Putting politics aside, let’s actually focus on what is important: How to reduce your Federal income taxes.
Last week I was at a Bat Mitzvah talking to a doctor friend of mine. He started talking about how upset he was about the political risk, who the new Supreme Court Judges were, who would be in congress and much more.
He was upset about some of the State Amendments on the ballot. He went on for about 10 minutes and when he reached a breath, I looked at him and said ‘how about taxes?’ This stopped him cold.
He looked at me, took a deep breath and said now that’s what I’m really upset about and he shared with me the following: Currently his Federal income tax rate is over 40%. That means he’s at the highest Federal income tax rate. He lives in Florida and he works in Florida, so he is not subject to State income tax but he is subject to Federal income tax.
Here in Florida we have a high property tax rates, which makes up for the lack of State income tax. Our sales tax rate is not currently as high as other States but it potentially could go up. He asked me, how can I reduce my taxes?
Now we were at a social setting, so we didn’t really talk too long about how he actually could reduce his taxes because I didn’t want his personal information out there. If he was a client I would have normally invited him to my office for a conversation; however, I did share some basic understanding of how clients have been able to reduce Federal income taxes.
In order to make an improvement, you need to measure what your federal income tax rate is. You need to take a look at your IRS Form 1040 which is your Federal income tax return on page two.
Look at the amount of total taxes due which is about 2/3 of the way down on the second page (Line 63) of your tax return and divide it by the top line on page 2 (line 38) which is your adjusted gross income.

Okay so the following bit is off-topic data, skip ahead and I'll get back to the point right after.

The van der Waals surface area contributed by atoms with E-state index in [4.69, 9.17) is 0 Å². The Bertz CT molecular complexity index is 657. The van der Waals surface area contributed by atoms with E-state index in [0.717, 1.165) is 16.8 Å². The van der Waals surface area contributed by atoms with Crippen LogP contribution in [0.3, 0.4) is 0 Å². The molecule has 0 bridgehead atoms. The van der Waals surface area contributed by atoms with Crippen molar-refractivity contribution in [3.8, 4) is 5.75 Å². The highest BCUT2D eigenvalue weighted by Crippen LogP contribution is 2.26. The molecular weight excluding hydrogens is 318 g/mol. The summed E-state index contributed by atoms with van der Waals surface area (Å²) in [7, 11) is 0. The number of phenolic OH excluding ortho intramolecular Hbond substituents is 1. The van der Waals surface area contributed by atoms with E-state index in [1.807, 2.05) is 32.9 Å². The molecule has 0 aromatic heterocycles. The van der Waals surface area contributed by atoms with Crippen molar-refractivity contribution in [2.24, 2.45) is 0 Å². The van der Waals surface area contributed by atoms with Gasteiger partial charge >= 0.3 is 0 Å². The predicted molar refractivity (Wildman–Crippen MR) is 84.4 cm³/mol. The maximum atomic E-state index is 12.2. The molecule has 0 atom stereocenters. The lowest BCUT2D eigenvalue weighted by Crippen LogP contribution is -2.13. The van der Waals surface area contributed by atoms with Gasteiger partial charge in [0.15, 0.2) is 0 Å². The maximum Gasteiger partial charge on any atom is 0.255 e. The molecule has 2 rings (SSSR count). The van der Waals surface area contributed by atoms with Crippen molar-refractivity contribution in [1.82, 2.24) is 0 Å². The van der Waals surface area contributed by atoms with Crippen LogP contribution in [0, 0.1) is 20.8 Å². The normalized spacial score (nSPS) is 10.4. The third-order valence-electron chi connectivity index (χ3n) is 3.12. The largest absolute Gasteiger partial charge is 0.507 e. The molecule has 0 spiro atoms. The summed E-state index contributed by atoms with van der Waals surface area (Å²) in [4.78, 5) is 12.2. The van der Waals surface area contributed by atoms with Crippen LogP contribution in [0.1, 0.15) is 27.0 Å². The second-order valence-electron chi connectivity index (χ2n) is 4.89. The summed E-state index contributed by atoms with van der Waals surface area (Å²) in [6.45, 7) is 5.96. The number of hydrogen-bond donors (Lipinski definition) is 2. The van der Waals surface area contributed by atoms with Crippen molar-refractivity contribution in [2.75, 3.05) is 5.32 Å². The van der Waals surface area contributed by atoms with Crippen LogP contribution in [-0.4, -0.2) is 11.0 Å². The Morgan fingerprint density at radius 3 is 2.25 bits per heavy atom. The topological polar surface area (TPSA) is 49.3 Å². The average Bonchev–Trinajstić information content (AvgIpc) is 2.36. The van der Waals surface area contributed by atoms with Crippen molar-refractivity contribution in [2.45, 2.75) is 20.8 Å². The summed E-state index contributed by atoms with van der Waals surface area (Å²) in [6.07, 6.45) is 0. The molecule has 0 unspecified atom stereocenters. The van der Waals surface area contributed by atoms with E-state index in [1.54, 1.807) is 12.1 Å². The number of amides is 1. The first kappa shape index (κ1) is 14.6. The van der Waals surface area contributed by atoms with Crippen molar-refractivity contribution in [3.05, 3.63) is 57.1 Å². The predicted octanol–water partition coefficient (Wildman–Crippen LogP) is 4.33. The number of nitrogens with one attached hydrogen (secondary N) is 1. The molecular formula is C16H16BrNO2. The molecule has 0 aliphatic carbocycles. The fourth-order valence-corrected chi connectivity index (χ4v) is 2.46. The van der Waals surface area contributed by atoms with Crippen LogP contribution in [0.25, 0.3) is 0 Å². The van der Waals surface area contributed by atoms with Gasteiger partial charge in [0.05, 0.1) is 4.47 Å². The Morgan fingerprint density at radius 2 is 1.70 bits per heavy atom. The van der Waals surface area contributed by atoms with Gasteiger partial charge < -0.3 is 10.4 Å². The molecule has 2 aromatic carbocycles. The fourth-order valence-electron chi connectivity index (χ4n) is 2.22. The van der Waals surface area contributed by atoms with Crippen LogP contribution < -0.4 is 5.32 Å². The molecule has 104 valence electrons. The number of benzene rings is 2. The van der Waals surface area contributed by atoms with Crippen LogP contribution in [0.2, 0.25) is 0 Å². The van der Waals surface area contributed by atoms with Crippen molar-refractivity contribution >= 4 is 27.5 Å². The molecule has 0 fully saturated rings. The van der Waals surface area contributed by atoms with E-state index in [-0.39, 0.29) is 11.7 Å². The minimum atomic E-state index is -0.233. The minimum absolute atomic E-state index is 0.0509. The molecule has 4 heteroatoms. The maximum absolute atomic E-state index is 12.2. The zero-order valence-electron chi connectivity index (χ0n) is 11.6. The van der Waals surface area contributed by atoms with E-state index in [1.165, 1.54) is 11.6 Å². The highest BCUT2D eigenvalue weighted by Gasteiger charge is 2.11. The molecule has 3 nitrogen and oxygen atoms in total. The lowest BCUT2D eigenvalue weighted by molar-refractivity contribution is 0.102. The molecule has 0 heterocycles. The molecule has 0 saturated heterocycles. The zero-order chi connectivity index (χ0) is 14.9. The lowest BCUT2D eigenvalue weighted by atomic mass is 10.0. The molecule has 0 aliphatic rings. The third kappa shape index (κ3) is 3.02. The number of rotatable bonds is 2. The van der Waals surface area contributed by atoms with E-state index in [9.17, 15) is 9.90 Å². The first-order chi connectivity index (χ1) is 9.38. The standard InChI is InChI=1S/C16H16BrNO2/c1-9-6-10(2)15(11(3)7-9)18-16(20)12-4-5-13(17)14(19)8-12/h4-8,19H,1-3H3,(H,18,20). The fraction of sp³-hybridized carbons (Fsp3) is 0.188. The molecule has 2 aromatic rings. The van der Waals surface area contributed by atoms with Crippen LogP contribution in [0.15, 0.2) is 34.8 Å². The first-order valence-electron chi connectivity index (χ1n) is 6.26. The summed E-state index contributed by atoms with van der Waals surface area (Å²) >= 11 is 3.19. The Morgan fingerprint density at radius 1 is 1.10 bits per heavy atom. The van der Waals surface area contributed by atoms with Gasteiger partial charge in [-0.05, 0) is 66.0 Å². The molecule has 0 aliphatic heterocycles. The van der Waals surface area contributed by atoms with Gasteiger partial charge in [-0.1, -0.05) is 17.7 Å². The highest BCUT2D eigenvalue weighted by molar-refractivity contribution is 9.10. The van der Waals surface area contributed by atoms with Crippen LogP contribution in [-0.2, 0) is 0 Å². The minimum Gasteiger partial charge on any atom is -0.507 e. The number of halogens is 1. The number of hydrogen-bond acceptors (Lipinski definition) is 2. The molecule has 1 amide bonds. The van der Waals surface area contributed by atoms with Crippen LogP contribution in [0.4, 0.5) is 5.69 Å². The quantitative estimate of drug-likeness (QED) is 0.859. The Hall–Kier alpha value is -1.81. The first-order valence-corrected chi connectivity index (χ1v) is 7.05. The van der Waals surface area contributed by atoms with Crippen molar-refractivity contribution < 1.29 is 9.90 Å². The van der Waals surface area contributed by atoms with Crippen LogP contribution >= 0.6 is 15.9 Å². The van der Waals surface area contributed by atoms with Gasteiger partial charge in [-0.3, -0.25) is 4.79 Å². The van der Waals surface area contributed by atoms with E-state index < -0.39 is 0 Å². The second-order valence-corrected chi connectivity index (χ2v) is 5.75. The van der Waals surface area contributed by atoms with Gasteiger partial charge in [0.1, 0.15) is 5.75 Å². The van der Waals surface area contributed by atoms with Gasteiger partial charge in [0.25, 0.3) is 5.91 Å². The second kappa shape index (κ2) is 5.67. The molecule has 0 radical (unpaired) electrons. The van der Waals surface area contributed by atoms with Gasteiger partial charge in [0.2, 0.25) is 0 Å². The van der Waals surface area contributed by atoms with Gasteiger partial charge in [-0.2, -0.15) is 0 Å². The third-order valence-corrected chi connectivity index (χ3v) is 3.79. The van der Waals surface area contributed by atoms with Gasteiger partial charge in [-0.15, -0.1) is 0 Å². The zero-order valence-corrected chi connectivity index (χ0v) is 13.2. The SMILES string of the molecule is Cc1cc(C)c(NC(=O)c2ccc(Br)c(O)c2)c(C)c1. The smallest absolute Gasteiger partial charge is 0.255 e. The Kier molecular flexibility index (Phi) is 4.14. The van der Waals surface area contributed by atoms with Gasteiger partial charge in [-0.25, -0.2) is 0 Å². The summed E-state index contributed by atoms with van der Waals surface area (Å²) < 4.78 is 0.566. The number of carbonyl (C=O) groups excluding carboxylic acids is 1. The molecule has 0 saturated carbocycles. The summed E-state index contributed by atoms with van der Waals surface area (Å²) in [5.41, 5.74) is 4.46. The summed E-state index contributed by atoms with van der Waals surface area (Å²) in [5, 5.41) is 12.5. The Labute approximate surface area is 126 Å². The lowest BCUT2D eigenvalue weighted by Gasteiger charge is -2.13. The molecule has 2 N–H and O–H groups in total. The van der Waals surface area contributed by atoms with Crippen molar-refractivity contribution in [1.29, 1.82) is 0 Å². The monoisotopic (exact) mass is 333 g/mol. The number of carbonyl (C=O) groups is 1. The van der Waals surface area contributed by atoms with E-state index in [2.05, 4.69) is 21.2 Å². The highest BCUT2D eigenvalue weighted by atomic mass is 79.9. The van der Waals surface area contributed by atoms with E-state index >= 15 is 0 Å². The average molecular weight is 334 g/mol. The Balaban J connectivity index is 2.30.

So for example if your total tax is 18,310 (line 63) and your adjusted gross income (line 38) if 100,000 then your tax rate is 18.31%. Once you figure out that rate, you know where you’re starting from.
Then you have to ask yourself the following questions:
- Do I itemize? Do I have enough expenses to itemize? If I do not have enough expenses to itemize, maybe I should not be paying those expenses now for this year and defer them to next year. For example, here in Florida we have a very high property tax amount. Traditionally you can deduct Property taxes for Federal income taxes as an itemized deduction. In Florida you can actually bunch your State property taxes or your property expenses in two years. Pay one early. That way you can have twice of a deduction and this might help you itemize rather than just take the standard deduction.Another thing to look for itemized deductions is contributions to charities. Are you contributing enough to charity? Do you keep records of that amount? Have you given things to Goodwill? Did you keep receipts? What about expenses such as uniforms for work Can you deduct them?
- Another thing to look for is to make sure that all your expenses that you pay for are deductible. For example, as a fiduciary I charge a fee. My fee is deductible. It is called an expense for money management. Mutual fund fees are not deductible. As the world turns away from mutual funds and the Department of Labor forces, the retail advisors move away from mutual funds, we’ll find more and more people actually being able to finally deduct their expenses for their management fees.